coalition and assembling the coalition that foster -- fought the first gulf war. baker brought so many internet coalition and it was almost the first conflict in american history that turn a profit. host: we did a special on the program on political advertising . what was james baker's view of the notorious willie horton ad that was run in that campaign? guest: it is part of baker's legacy. politics as well as policy. in that particular case, that specific ad that has become so famous over the years was not actually aired by the bush campaign itself. it was aired by a separate, independent conservative group that supported bush. the bush campaign itself ran an ad that didn't use the name or face, but did highlight the program that willie horton was elated to. they did talk about willie horton a lot. they said at one point, i'm
going to make willie horton be my running mate. it is not like he didn't have anything to do with it at ad itself was not baker's creation. he asked for them to take it down. we asked him about that and that was the one moment he said that the willie horton ad was probably something that was over the top and went too far but then takes a back and says, look, we had to win. we had to do what we had to do to win. they were 17 points down and came back to win the most extraordinary upset and presidential history to that date. host: let's go to sam, democrats line, maryland. caller: i address this question to susan glasser, who i read in the new yorker every week, knock strong, and rightly so. he is the worst president in american history. he is the biggest liar in american history. he is the most incompetent present to didn't -- incompetent president and you say that week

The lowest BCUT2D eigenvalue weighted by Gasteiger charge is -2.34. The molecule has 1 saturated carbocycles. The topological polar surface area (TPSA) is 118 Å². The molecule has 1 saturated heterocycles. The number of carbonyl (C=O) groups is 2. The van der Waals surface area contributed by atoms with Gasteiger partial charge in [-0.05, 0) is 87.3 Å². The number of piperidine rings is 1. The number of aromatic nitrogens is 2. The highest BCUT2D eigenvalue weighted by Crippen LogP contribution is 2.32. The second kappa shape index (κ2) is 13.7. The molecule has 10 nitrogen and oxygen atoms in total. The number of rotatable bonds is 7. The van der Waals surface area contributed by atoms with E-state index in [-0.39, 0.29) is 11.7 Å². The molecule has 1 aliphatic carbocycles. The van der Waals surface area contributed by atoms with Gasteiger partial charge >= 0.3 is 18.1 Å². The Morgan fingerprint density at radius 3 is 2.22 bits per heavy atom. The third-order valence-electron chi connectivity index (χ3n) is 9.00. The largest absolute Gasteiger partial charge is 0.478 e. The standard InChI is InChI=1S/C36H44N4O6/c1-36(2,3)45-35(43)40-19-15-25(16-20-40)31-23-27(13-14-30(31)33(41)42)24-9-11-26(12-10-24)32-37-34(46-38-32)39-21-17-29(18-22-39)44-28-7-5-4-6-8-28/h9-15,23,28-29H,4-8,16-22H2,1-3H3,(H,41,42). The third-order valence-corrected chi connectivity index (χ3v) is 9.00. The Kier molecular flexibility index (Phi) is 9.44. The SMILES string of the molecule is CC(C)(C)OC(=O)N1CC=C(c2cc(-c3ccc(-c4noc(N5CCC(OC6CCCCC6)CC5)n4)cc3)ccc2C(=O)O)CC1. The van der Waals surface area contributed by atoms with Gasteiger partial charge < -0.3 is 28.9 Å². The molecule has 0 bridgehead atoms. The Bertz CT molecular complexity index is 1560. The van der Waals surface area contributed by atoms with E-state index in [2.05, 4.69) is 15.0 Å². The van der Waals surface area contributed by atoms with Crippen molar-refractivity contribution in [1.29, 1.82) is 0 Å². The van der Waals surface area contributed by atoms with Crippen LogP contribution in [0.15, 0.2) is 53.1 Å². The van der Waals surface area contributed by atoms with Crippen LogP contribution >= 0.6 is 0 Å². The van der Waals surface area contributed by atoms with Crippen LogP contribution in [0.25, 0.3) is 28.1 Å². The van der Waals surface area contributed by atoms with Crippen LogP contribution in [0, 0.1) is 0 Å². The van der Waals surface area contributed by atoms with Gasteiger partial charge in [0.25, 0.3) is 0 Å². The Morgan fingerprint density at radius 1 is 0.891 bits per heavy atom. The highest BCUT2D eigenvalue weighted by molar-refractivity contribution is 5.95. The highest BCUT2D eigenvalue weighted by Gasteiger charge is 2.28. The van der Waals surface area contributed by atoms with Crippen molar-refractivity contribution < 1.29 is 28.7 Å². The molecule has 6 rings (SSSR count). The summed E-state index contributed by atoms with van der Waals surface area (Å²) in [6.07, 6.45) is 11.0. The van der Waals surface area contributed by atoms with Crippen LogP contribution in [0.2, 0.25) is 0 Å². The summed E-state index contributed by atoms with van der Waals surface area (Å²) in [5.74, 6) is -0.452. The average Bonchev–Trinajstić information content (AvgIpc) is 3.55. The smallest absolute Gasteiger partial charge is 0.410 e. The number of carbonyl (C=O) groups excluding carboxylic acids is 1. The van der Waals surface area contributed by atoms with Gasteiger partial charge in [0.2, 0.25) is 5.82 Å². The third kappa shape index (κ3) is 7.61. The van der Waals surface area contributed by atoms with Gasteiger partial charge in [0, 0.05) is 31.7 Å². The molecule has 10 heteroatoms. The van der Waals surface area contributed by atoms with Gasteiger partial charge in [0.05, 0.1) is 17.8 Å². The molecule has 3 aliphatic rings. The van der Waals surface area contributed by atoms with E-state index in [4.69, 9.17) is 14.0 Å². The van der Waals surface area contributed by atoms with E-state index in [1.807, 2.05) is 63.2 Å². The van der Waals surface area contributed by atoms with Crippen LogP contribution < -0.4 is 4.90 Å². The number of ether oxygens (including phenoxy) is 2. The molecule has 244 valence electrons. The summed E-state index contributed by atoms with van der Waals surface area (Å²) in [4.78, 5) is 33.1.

after week after week and baker voted for him in 2016 and says he is going to vote him -- for him in 2020. how can you take jim baker seriously? he is a clown. guest: i appreciate you reading the new yorker for prescribing in the difficult times for journalism. i a way for peter and covering the top administration and writing a book like this, to celebrate our subjects or denigrate them, but to understand them. power.ok is a study of it is not a celebration of it. as i mentioned earlier in the program, peter and i spent seven years talking with secretary baker over his very conflicted feelings about trump. andees trump for who he is it is not a very flattering portrait. aker is a realist.